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Human Rights

Israel Using Live Ammunition for Palestinian Crowd Control

Israeli sniper using live ammunition – Ruger rifle with 0.22 mm calibre bullets – against Palestinian stone throwers. Credit: Mel Frykberg/IPS

RAMALLAH, West Bank, Mar 27 2015 (IPS) - A Palestinian youth lost his fight for life this week after lying critically injured in Ramallah Hospital for days after Israeli soldiers used live ammunition as a method of crowd control against stone-throwing Palestinians near a Palestinian refugee camp.

“Ali Safi had critical injuries to his kidneys, spinal cord, lungs and spleen,” Dr Sami Naghli, who runs Jelazon refugee camp’s medical relief services, told IPS.

Seventeen-year-old Safi was shot last week by an Israeli sniper armed with a Ruger rifle during clashes between Palestinian youngsters and Israeli soldiers.

The bullet which hit him was a 0.22 inch calibre bullet, which is considered less lethal than ordinary bullets of 5.56 mm calibre.

“Many of the wounded have been shot at close range and it appears as if the soldiers are shooting to kill. In my five years as a surgeon, the situation has been getting progressively worse, especially lately” – orthopaedic surgeon Dr Ahmed Barakat

There has been a recent increase in the use of this kind of bullet against Palestinian demonstrators by the Israeli Defence Forces (IDF) despite disagreement within the Israeli military about the use of this controversial weapon for riot control when the lives of Israeli soldiers are not endangered.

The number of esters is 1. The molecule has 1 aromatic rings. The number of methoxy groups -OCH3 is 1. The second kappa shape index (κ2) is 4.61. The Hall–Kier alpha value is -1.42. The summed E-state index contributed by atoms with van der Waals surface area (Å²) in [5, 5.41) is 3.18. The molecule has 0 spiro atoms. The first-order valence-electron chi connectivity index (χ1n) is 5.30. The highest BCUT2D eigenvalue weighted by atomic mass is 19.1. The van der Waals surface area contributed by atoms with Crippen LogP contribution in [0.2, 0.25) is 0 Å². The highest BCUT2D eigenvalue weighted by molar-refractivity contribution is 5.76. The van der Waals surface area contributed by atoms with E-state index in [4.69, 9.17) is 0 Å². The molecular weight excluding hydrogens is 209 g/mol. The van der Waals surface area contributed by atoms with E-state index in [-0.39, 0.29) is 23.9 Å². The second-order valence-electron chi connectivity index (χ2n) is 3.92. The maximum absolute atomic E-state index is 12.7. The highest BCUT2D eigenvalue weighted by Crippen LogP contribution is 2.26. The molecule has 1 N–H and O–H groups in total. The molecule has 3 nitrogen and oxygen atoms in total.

The head of Israel’s security department in the Operations Directorate stated in 2001 that the Ruger could not be considered a non-lethal weapon and could only be used in circumstances which justified the use of live fire.

Due to the large number of Palestinians injured and killed by 0.22 bullets, the use of this ammunition was suspended during the second Intifada, or uprising, from 2001 to 2008.

However, they are once again being used by the Israelis and the number of Palestinians seriously injured by them is growing, with at least two deaths in the last several months.

“Recent months have seen a dramatic rise in Israeli security forces’ use of live 0.22 inch calibre bullets. The firing of this ammunition is an almost weekly occurrence in the West Bank in sites of protests and clashes,” reported Israeli rights group B’tselem in January.

“Most of those injured have been young Palestinians, including minors. Yet, in the last two months, one Palestinian woman, at least three photographers, and a foreign national who was taking part in a demonstration were also hit by these bullets,” said B’tselem.

The humanitarian organisation has also said it witnessed cases of Israeli soldiers provoking clashes in order to fire live ammunition at protesters.

The reintroduction of this controversial weapon prompted B’tselem to complain to Israel’s Military Attorney General (MAG), who responded confirming that “the Ruger and similar means are not classified by the IDF as means for dispersing demonstrations or public disturbances.”

Dr Naghli told IPS that the Israeli soldiers are also using a kind of bullet which fragments on impact, causing severe trauma and damage to bones, organs and nerves, although he could not confirm if this was a 0.22 or another type.

“During the last three months there have been over 40 wounded from these types of gunshots,” said Naghli.